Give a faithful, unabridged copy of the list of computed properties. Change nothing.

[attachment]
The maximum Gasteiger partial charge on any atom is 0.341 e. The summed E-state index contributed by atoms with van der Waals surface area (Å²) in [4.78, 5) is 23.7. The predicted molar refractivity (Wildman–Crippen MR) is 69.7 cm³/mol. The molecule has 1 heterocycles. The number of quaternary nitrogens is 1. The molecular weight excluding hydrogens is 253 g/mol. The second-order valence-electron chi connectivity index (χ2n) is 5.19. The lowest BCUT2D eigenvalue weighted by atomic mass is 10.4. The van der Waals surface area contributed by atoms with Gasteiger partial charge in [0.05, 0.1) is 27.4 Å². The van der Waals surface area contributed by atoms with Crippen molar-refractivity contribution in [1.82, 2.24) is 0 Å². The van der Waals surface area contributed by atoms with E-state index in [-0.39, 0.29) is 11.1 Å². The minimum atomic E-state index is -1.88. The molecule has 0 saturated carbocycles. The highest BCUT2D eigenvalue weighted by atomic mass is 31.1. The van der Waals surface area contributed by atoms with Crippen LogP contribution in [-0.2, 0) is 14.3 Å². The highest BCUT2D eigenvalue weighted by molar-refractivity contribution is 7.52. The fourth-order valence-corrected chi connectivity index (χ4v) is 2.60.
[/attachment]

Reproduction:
The maximum Gasteiger partial charge on any atom is 0.341 e. The summed E-state index contributed by atoms with van der Waals surface area (Å²) in [4.78, 5) is 23.7. The predicted molar refractivity (Wildman–Crippen MR) is 69.7 cm³/mol. The molecule has 1 heterocycles. The number of quaternary nitrogens is 1. The molecular weight excluding hydrogens is 253 g/mol. The second-order valence-electron chi connectivity index (χ2n) is 5.19. The lowest BCUT2D eigenvalue weighted by atomic mass is 10.4. The van der Waals surface area contributed by atoms with Gasteiger partial charge in [0.05, 0.1) is 27.4 Å². The van der Waals surface area contributed by atoms with Crippen molar-refractivity contribution in [1.82, 2.24) is 0 Å². The van der Waals surface area contributed by atoms with E-state index in [-0.39, 0.29) is 11.1 Å². The minimum atomic E-state index is -1.88. The molecule has 0 saturated carbocycles. The highest BCUT2D eigenvalue weighted by atomic mass is 31.1. The van der Waals surface area contributed by atoms with Crippen LogP contribution in [-0.2, 0) is 14.3 Å². The highest BCUT2D eigenvalue weighted by molar-refractivity contribution is 7.52. The fourth-order valence-corrected chi connectivity index (χ4v) is 2.60.